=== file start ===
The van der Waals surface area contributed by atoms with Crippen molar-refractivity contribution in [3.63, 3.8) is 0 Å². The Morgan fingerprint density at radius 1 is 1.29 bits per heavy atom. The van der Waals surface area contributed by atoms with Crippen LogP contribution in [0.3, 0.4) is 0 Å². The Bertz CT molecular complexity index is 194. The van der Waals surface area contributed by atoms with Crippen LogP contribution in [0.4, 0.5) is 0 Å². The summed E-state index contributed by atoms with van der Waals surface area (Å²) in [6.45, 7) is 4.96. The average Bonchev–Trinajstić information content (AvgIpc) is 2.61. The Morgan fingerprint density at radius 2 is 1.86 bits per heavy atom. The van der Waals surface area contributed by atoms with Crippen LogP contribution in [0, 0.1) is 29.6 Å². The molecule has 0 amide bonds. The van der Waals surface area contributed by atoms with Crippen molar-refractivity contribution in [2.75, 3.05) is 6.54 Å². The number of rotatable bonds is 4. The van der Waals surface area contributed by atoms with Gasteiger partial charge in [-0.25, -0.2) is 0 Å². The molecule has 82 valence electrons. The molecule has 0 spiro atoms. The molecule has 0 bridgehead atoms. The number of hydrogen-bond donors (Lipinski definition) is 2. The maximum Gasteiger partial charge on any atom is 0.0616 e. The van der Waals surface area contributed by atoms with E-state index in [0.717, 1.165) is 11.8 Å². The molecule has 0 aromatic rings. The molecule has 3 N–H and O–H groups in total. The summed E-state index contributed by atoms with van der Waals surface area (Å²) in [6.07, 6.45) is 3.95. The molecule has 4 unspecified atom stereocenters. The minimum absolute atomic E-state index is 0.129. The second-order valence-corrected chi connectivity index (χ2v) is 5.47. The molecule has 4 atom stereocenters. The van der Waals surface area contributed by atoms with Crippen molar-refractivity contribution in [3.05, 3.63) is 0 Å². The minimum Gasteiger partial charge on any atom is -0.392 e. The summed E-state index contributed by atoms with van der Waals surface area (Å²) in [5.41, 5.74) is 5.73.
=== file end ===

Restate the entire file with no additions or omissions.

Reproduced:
The van der Waals surface area contributed by atoms with Crippen molar-refractivity contribution in [3.63, 3.8) is 0 Å². The Morgan fingerprint density at radius 1 is 1.29 bits per heavy atom. The van der Waals surface area contributed by atoms with Crippen LogP contribution in [0.3, 0.4) is 0 Å². The Bertz CT molecular complexity index is 194. The van der Waals surface area contributed by atoms with Crippen LogP contribution in [0.4, 0.5) is 0 Å². The summed E-state index contributed by atoms with van der Waals surface area (Å²) in [6.45, 7) is 4.96. The average Bonchev–Trinajstić information content (AvgIpc) is 2.61. The Morgan fingerprint density at radius 2 is 1.86 bits per heavy atom. The van der Waals surface area contributed by atoms with Crippen LogP contribution in [0, 0.1) is 29.6 Å². The molecule has 0 amide bonds. The van der Waals surface area contributed by atoms with Crippen molar-refractivity contribution in [2.75, 3.05) is 6.54 Å². The number of rotatable bonds is 4. The van der Waals surface area contributed by atoms with Gasteiger partial charge in [-0.25, -0.2) is 0 Å². The molecule has 82 valence electrons. The molecule has 0 spiro atoms. The molecule has 0 bridgehead atoms. The number of hydrogen-bond donors (Lipinski definition) is 2. The maximum Gasteiger partial charge on any atom is 0.0616 e. The van der Waals surface area contributed by atoms with E-state index in [0.717, 1.165) is 11.8 Å². The molecule has 0 aromatic rings. The molecule has 3 N–H and O–H groups in total. The summed E-state index contributed by atoms with van der Waals surface area (Å²) in [6.07, 6.45) is 3.95. The molecule has 4 unspecified atom stereocenters. The minimum absolute atomic E-state index is 0.129. The second-order valence-corrected chi connectivity index (χ2v) is 5.47. The molecule has 4 atom stereocenters. The van der Waals surface area contributed by atoms with Crippen molar-refractivity contribution in [3.05, 3.63) is 0 Å². The minimum Gasteiger partial charge on any atom is -0.392 e. The summed E-state index contributed by atoms with van der Waals surface area (Å²) in [5.41, 5.74) is 5.73.